"It's really that simple. The status quo cannot continue. The development of Wall is the Wizards' best (only?) hope to at least become competitive again. It may not happen if Wall's psyche is damaged beyond repair so early in his career."
That is dangerous if you are talking about one of the most promising players int he league. You don't want him establishing losing habits early on in his career. And if he is as disheartened as Reid reports, there is going to be big trouble for the Wizards and their future.
So far this year, Wall is averaging 13.8 points per game and 6.8 assists per game, both down from his rookie year. Worse still, he is shooting 32.9 percent from the floor. Whether that is because he is trying to be more assertive on offense, thus increasing his usage rate to 24.2 percent (not a huge increase after using 23.8 percent last year), or just a sophomore slump is something the rest of the season will prove.
But either way, it is not a good sign when a player like Wall makes a comment like this. And several players concurred that this team is going backwards and the aura is not good following the blowout loss to the Magic. It was so bad that the team had a players only meeting before practice Thursday and veteran guard Maurice Evans told the team to go out and earn their minutes and place in the NBA and that the sense of entitlement in the locker room is as bad as he has seen it.
Things got better Friday night when the Wizards lost to the Knicks by only three behind 22 points and nine assists from Wall. Still, a loss is a loss. And there is certainly plenty of questions for Washington moving forward. Questions that could have long-range impact on Wall's development as a professional player.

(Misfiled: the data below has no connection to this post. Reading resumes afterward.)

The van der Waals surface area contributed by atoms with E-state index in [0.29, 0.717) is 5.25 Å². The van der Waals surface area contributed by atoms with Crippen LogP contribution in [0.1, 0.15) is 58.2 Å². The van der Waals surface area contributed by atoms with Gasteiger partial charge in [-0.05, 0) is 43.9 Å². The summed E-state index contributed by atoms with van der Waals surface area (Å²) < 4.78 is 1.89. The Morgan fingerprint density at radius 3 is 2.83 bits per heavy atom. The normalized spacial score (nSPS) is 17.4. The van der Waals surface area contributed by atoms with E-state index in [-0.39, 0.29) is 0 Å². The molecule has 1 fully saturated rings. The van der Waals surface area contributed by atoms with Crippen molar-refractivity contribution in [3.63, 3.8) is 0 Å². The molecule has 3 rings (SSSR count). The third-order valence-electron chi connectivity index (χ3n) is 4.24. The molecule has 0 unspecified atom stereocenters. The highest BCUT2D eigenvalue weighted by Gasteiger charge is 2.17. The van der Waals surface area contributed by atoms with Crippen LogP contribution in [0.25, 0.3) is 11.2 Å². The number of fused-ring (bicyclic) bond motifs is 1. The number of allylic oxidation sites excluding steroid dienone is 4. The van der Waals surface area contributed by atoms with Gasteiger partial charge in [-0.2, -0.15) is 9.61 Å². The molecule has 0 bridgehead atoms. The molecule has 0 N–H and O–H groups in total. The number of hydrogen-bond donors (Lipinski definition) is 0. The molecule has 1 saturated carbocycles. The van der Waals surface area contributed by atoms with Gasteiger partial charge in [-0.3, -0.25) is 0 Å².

Then there are the Rockets.
This was a team that, despite Yao Ming's retirement, had Playoff aspirations. They finished above .500 last year and felt it was close. But Houston has come out extremely slow and extremely lethargic. It might be a possible hangover from the near trade that ripped the team apart, but a 2-4 start is not what they had in mind. And the team just seems to be devolving further.
Just read how Jonathan Feigen of the Houston Chronicle started his recap of the Rockets' loss to the Clippers from Wednesday:
"The defense has not been invented that can work without energy and effort, the qualities the Rockets so glaringly lacked on Wednesday.
"It can't happen. You can put every coaching genius to ever blow a whistle or sit in the front row of the bus together to brain storm and if players don't give a damn, they would fail.
"The Rockets played as if they didn't give a damn. Nothing Kevin McHale planned or prepared in a rare shootaround between back-to-back games had a chance.
"The Rockets, however, seemed to lack more than effort. They also seemed to have no clue."
That does not sound like a team that has Playoff aspirations in mind. Not at all. The tone for Houston's season was set when the NBA sent Kevin Martin and Luis Scola back to Houston in that failed Chris Paul trade. Early on, Martin has not been happy and it has been difficult to get him and some of the other players to re-focus.
There is still time for all three of these teams to turn things around. Remember the Heat in Dwyane Wade's rookie year started 0-10 and came back to make the Playoffs. The season is not lost.
But if these efforts while the teams are relatively fresh in these cramped schedules are any sign, it could be a long season. And it just seems so early to be saying that about anyone.